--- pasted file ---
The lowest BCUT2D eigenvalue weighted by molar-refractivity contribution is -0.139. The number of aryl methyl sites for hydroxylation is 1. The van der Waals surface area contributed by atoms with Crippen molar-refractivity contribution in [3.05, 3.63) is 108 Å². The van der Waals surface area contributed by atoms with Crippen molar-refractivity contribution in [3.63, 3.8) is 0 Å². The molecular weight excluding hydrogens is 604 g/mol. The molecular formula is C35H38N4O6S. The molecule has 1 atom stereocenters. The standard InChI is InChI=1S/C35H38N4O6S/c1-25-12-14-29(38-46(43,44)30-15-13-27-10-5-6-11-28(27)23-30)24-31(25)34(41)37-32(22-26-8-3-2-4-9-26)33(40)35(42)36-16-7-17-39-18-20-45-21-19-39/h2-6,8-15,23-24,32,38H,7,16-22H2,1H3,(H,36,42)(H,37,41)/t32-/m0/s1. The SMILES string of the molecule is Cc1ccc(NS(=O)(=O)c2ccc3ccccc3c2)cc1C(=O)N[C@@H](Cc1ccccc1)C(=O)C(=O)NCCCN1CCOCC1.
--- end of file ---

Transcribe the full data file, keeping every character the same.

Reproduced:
The lowest BCUT2D eigenvalue weighted by molar-refractivity contribution is -0.139. The number of aryl methyl sites for hydroxylation is 1. The van der Waals surface area contributed by atoms with Crippen molar-refractivity contribution in [3.05, 3.63) is 108 Å². The van der Waals surface area contributed by atoms with Crippen molar-refractivity contribution in [3.63, 3.8) is 0 Å². The molecular weight excluding hydrogens is 604 g/mol. The molecular formula is C35H38N4O6S. The molecule has 1 atom stereocenters. The standard InChI is InChI=1S/C35H38N4O6S/c1-25-12-14-29(38-46(43,44)30-15-13-27-10-5-6-11-28(27)23-30)24-31(25)34(41)37-32(22-26-8-3-2-4-9-26)33(40)35(42)36-16-7-17-39-18-20-45-21-19-39/h2-6,8-15,23-24,32,38H,7,16-22H2,1H3,(H,36,42)(H,37,41)/t32-/m0/s1. The SMILES string of the molecule is Cc1ccc(NS(=O)(=O)c2ccc3ccccc3c2)cc1C(=O)N[C@@H](Cc1ccccc1)C(=O)C(=O)NCCCN1CCOCC1.